I intended this to be a short essay piece, a review of sorts pointing out the most grievous sections of this book. However, as I read on, looking for quotes to use, I found that I could neither highlight any one part of the book nor could I make it short. This book is so wrong, and there is almost no one to counter it, not publicly anyway. I considered it my intellectual and Islamic duty to point out the many half-truths and distortions that appear in this book.
The first clue as to the nature of this book comes in the “Acknowledgements” section. Among the journalists and editors the author extends her gratitude towards is Milton Viorst. You may not be aware that Mr. Viorst himself recently published a book about Islam called In the Shadow of the Prophet. I read this book when it first came out about two months ago, and was so aggravated by the hatred and anti-Islamic propaganda which was contained therein that I returned it to the library unfinished. Seeing Mr. Viorst’s name among the names of Ms. Brooks’ friends immediately put up a red flag.
As your Muslim sister I will not mislead you, which is what Geraldine Brooks attempts to do in this book. Ms. Brooks’ initial motivation for writing this book is a mystery. In Chapter 5, “Converts”, on page 93 she finally reveals a major clue to her motivations: her conversion in 1984 to Judaism. She goes on to explain her motivations for becoming a Jew:
“My conversion had more to do with history than faith. If I were to marry a Jew, it seemed important to throw in my lot with his often threatened people. I didn’t know then that I would spend the best part of the next decade in the Middle East, where being on my husband’s side made me an automatic enemy to many of those we lived among.”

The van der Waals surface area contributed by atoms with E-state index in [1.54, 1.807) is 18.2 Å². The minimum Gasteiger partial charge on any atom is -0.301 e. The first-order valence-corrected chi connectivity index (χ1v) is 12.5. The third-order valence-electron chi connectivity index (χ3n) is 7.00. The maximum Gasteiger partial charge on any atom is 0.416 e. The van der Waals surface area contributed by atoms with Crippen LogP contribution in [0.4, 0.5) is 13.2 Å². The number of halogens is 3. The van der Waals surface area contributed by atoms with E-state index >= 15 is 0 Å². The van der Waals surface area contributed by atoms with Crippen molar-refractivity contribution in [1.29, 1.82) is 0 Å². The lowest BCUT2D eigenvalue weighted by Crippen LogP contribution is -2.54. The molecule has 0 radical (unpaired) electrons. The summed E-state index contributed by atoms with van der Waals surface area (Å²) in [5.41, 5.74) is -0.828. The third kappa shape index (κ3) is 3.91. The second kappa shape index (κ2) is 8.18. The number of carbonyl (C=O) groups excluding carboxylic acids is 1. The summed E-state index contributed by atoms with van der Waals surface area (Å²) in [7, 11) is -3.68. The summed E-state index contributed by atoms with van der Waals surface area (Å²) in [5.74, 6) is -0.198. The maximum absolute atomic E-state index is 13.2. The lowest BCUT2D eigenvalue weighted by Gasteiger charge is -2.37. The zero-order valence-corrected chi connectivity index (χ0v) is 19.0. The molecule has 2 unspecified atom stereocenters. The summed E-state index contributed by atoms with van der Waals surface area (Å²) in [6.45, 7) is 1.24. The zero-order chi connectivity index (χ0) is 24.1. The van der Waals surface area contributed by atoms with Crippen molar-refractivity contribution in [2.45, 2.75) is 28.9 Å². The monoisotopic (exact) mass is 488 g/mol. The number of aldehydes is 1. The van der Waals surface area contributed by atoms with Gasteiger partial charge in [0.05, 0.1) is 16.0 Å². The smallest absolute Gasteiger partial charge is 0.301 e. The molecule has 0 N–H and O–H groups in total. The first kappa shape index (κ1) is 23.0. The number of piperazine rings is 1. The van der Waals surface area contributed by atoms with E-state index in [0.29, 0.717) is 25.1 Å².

Further on in the book, she mentions that:
“…Being Jewish remained an abstraction: something that had defined the kind of wedding I’d had…a certain awkwardness at Christmastime, and a label…”
So here we have an author who admits that she chose a religion based on politics rather than faith, and who automatically assumes the mantle of Jewish victimhood, never stopping to ponder the fact that many Jews throughout the Middle East and America automatically view Muslims as the enemy. Her inability to report objectively stains the entire book, as her journalistic integrity is marred by the fact that she neither discloses her motivations nor her religion early on, and that she automatically sees Islam and Muslims as the enemies. Throughout the book, from the beginning to the end, she takes special care to play up quotes from the Muslims talking about the destruction of Israel, or Zionism, or some other such stuff, as if to alert us that these people are nut cases just because they don’t believe in the special status of Israel.
Another problem prevalent in the book is the fact that the author spends a great deal of her time reporting on Iran and Shi’ism. Shi’a’s make up only about 5% of the Muslim world, and yet, as with most journalists, she acts as though they are the end all be all of Islamic matters. The time that Ms. Brooks does spend on the Sunnis, she often mentions them in a dismissive tone, as if the sharia of the majority of 1 billion Muslims is unimportant. A Christian raised Jewish Australian-American journalist with an Iranian bias? Well, you just never can tell.
Thirdly, as with all Western journalists who report on “Islam and Muslims,” Ms. Brooks narrows her focus to the Middle East, namely Iran, Egypt, Palestine, Saudi Arabia, and Jordan, with a little on Lebanon and other Gulf States. She barely acknowledges that Muslim countries like Chechnya, Indonesia, and Malaysia exist. She hardly even mentions Turkiye! I wonder why one would write a book about the “hidden lives” of Muslim women, and then not even bother to see the living conditions of most of the world’s Muslims! After all, 10% of the world’s Muslims are Russian or Chinese! There are 30 million Muslims in India alone. And what of Bosnia, Chechnya, and Albania, Europe’s Islamic trio? (of course, writing on those countries, she would be forced to admit that it is not just the Jewish people who face ugly things such as genocide, nor would she be able to Arab-bash.) Why not even talk to Muslim women in Canada, the U.S. (where she now lives), the U.K., France, and Australia? Once again, a journalist from the U.S. has seen fit to declare who is part of the “Muslim world” and who is not. These journalists never even bother to separate the Middle Eastern sphere from the Muslim world. True, most of the people in the Middle Eastern countries she visits are Muslims. However, the majority of Muslims do not live in the Middle East.